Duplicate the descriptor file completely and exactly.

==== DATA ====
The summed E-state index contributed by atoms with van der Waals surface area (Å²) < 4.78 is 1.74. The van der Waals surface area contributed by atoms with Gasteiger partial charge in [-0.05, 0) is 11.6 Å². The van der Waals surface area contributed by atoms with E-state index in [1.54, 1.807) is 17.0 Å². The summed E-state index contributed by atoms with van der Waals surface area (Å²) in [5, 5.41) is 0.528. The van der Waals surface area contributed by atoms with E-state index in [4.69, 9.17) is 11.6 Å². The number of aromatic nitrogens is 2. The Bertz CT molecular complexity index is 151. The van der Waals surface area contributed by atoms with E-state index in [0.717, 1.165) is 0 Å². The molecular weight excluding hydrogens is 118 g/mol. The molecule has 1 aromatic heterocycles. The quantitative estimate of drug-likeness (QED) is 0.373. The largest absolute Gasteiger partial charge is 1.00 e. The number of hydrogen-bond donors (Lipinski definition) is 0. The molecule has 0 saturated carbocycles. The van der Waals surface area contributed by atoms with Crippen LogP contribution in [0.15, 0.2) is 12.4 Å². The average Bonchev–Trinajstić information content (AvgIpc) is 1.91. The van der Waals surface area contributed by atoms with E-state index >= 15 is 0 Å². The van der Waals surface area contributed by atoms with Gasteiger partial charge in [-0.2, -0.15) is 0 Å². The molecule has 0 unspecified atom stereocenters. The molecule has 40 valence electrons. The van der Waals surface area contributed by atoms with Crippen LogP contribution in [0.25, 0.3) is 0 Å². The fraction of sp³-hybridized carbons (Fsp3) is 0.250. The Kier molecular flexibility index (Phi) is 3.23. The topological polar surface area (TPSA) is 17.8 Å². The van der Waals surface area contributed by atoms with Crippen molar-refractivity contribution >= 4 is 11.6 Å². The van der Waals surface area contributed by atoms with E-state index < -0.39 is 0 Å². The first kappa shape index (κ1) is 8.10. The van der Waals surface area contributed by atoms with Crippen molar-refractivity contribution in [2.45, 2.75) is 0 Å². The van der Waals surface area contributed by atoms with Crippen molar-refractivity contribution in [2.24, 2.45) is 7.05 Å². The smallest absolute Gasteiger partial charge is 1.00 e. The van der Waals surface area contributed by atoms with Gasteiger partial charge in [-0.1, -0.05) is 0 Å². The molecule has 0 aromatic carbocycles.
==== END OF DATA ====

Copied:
The summed E-state index contributed by atoms with van der Waals surface area (Å²) < 4.78 is 1.74. The van der Waals surface area contributed by atoms with Gasteiger partial charge in [-0.05, 0) is 11.6 Å². The van der Waals surface area contributed by atoms with E-state index in [1.54, 1.807) is 17.0 Å². The summed E-state index contributed by atoms with van der Waals surface area (Å²) in [5, 5.41) is 0.528. The van der Waals surface area contributed by atoms with E-state index in [4.69, 9.17) is 11.6 Å². The number of aromatic nitrogens is 2. The Bertz CT molecular complexity index is 151. The van der Waals surface area contributed by atoms with E-state index in [0.717, 1.165) is 0 Å². The molecular weight excluding hydrogens is 118 g/mol. The molecule has 1 aromatic heterocycles. The quantitative estimate of drug-likeness (QED) is 0.373. The largest absolute Gasteiger partial charge is 1.00 e. The number of hydrogen-bond donors (Lipinski definition) is 0. The molecule has 0 saturated carbocycles. The van der Waals surface area contributed by atoms with Crippen LogP contribution in [0.15, 0.2) is 12.4 Å². The average Bonchev–Trinajstić information content (AvgIpc) is 1.91. The van der Waals surface area contributed by atoms with E-state index >= 15 is 0 Å². The van der Waals surface area contributed by atoms with Gasteiger partial charge in [-0.2, -0.15) is 0 Å². The molecule has 0 unspecified atom stereocenters. The molecule has 40 valence electrons. The van der Waals surface area contributed by atoms with Crippen LogP contribution in [0.25, 0.3) is 0 Å². The fraction of sp³-hybridized carbons (Fsp3) is 0.250. The Kier molecular flexibility index (Phi) is 3.23. The topological polar surface area (TPSA) is 17.8 Å². The van der Waals surface area contributed by atoms with Crippen molar-refractivity contribution >= 4 is 11.6 Å². The van der Waals surface area contributed by atoms with E-state index < -0.39 is 0 Å². The first kappa shape index (κ1) is 8.10. The van der Waals surface area contributed by atoms with Crippen molar-refractivity contribution in [2.45, 2.75) is 0 Å². The van der Waals surface area contributed by atoms with Crippen molar-refractivity contribution in [2.24, 2.45) is 7.05 Å². The smallest absolute Gasteiger partial charge is 1.00 e. The van der Waals surface area contributed by atoms with Gasteiger partial charge in [-0.1, -0.05) is 0 Å². The molecule has 0 aromatic carbocycles.